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Play of Passion (Psy-Changeling 9) - Page 5


A red haze of anger, powerful enough that she had to fight to keep her claws sheathed.

Wrenching away using the skill and strength that made her one of SnowDancer’s most senior lieutenants, she swept off the bed, fury pulsing in every inch of her. The kiss she would have forgiven. Even the pushiness—she understood what he was, wouldn’t have penalized him for it. But the hand around her neck, the way he’d tried to use his body to pin hers to the wall, and most of all the arrogance with which he’d taken it as a given that her touch-hunger made her his for the taking? No.

“I,” she said, in a tone so calm it took all of her control to maintain it, “haven’t given you the right to touch me as you please.” There was play . . . and then there were lines you didn’t cross. “Next time you try to touch me like that”—in possession, in ownership—“be prepared to get that pretty face shredded.”

So infuriated she couldn’t hear anything but the surge of her own blood, she turned on her heel and left. The worst of it was that she’d trusted Drew, thought he was a friend who accepted and appreciated her for the dominant female she was—but clearly, he was just another cocky young male who thought the lieutenant could be brought to heel by sex. And where she might’ve easily forgiven everything else, she could not forgive that betrayal.

CHAPTER 3

Enclosed within the privacy of a secure London apartment, Councilor Henry Scott looked across the desk at his “wife,” Councilor Shoshanna Scott, and considered the pros and cons of their relationship. They were Psy—unlike with the other races, emotion didn’t come into the mix when undertaking that evaluation. Their marriage had been—was—a piece of political strategy, a way to placate the human and changeling media by giving them an easily relatable image.

However, of late that plus was being canceled out by the questions people were asking about the exact nature of their relationship—there had been too many leaks and the emotional races now had information they should have never had. It had led to several probing inquiries at the most recent press conference, inquiries that wouldn’t have been made even two years ago.

But, though problematic, that issue could wait.

“It is still possible to close the Net to outside influences,” he said, focusing on the more important concern. “Nikita is incorrect to say that things have reached a critical mass, that Silence is close to falling.” Councilor Duncan had been tainted by her constant and prolonged contact with the changelings in her territory and, as such, was a threat to the purity of Silence, the Protocol that erased their race’s madnesses as it erased their emotions.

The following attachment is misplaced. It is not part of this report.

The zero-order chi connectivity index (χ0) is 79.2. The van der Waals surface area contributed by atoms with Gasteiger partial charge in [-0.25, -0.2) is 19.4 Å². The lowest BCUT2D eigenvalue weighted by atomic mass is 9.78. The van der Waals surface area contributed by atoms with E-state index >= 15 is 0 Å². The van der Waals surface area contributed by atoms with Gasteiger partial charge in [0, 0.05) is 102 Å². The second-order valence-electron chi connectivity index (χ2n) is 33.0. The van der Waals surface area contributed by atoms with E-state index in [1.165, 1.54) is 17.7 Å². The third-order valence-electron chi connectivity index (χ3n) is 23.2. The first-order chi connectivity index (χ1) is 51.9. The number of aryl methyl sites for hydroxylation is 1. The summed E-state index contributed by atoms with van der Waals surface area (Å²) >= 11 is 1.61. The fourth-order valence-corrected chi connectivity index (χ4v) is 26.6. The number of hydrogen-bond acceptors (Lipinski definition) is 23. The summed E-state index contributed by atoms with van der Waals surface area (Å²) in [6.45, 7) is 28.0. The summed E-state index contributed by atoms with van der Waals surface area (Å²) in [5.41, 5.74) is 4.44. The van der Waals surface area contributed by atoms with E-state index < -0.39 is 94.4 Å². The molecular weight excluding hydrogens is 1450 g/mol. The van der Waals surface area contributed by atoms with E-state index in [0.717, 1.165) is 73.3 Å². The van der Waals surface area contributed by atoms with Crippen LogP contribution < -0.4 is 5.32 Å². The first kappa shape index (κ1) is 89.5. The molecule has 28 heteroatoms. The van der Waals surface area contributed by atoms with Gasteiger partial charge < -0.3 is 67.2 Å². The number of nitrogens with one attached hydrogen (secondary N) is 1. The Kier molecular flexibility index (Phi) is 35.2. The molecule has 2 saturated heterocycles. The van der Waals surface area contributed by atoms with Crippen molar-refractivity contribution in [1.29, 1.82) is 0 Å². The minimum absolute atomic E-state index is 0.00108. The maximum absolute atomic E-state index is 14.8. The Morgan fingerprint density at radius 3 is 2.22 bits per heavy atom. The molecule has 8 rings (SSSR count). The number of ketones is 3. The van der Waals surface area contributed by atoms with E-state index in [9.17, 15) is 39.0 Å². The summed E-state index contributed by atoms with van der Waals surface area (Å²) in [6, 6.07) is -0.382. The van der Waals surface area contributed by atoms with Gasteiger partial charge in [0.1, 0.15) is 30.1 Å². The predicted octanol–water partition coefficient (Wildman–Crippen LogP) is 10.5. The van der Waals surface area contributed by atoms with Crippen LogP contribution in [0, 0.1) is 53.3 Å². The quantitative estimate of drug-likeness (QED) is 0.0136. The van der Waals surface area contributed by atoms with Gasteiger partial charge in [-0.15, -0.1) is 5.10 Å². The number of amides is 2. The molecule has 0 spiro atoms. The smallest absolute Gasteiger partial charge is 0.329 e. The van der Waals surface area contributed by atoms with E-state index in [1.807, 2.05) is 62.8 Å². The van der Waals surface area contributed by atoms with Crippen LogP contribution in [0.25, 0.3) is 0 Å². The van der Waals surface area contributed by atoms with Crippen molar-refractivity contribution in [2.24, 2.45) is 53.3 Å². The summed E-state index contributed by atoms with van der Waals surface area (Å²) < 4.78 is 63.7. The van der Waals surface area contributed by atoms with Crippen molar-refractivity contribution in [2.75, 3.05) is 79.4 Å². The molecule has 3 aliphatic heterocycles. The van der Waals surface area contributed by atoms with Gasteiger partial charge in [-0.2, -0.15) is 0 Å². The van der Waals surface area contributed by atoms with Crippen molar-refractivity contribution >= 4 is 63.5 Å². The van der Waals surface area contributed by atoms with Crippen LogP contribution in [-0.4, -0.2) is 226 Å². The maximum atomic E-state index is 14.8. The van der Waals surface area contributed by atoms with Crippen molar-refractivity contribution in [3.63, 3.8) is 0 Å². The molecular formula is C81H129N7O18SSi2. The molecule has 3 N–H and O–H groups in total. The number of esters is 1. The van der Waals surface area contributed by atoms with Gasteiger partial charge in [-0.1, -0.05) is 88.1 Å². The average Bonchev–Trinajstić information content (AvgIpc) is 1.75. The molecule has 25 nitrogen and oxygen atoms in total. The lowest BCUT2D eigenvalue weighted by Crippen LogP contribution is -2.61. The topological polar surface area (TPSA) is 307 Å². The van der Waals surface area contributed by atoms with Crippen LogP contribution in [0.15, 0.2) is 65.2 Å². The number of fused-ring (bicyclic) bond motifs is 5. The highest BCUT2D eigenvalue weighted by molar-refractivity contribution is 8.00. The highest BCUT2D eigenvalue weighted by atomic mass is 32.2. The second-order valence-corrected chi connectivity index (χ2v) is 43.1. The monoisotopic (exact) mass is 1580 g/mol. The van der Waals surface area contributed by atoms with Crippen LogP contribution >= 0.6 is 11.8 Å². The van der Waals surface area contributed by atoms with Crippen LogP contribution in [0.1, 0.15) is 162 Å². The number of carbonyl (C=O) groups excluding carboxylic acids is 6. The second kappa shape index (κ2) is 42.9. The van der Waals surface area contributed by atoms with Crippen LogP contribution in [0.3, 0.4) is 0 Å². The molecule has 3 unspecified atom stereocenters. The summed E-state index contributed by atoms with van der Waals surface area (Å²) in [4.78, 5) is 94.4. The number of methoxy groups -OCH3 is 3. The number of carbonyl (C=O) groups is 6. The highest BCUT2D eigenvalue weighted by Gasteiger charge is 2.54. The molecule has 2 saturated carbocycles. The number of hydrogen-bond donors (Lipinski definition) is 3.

Henry intended to reinitiate that purity at all costs, and he had a significant amount of support. Membership in Pure Psy, the group formed to ensure Silence didn’t fall, was rising day by day. “Our race neither wants nor needs any change in the Protocol.”

Swiveling in her chair, Shoshanna picked up a remote and switched on a screen to her right. “These are the key players we need to eliminate in order to initiate a full closure of the Net.”

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The first image on the left was that of Sascha Duncan, Nikita’s flawed daughter. It was followed by those of Faith NightStar and Ashaya Aleine. “All high-level defectors from the Net,” he murmured, watching as Shoshanna brought up more images.

“The males they’ve bonded with in the DarkRiver leopard pack will also need to be executed,” Shoshanna added. “Changelings are proprietary about their women.”

“They’re also relentless,” Henry said, staring at the row of images. “We need to eliminate the entire pack, or at least the strongest part of it, if we’re to ensure success.”

“Correct.” She flicked up another image, that of a man with ice blue eyes and hair of an unusual silver-gold. “The alpha of the SnowDancer pack needs to go, along with his lieutenants.” Nine new images appeared on-screen. “The wolves are too tightly allied with the leopards to risk leaving them untouched.”

“I thought our data stated that SnowDancer had ten lieutenants.”

“It appears they’ve lost one, or we had the wrong information in the first place.”

That, Henry knew, was quite possible. Their spy in the SnowDancer ranks had been executed over a year ago. Since then, any information they had was sketchy at best. “Any assassination attempt on a changeling stands a high chance of failure. Their natural shields give them enough of a warning that they have an opportunity to retaliate.” And while he considered the animal races far less intelligent than his own, he respected their physical strength against weaker Psy bodies.

“Agreed, but we can finalize the logistics later. However,” she continued, “in light of the close alliance between SnowDancer and DarkRiver, it may be a good strategic move to remove the wolf alpha from the equation before we target the leopards. Their emotional natures will mean they’ll be weakened by the damaging psychological impact of such a loss.”

Since Shoshanna had proven skilled in predicting such responses in humans and changelings, Henry had no argument with that. “Focusing our resources on the San Francisco area first,” he said, “makes sense. The majority of the problems have been spawned by a relatively small group.”

Two more images appeared on the screen—Nikita’s human security chief and the fractured Justice Psy who was likely in a relationship with the man. The J-Psy’s shields were inexplicable and impenetrable, but the fact that she was still in the Net in spite of her broken Silence was so unacceptable that it needed no discussion.

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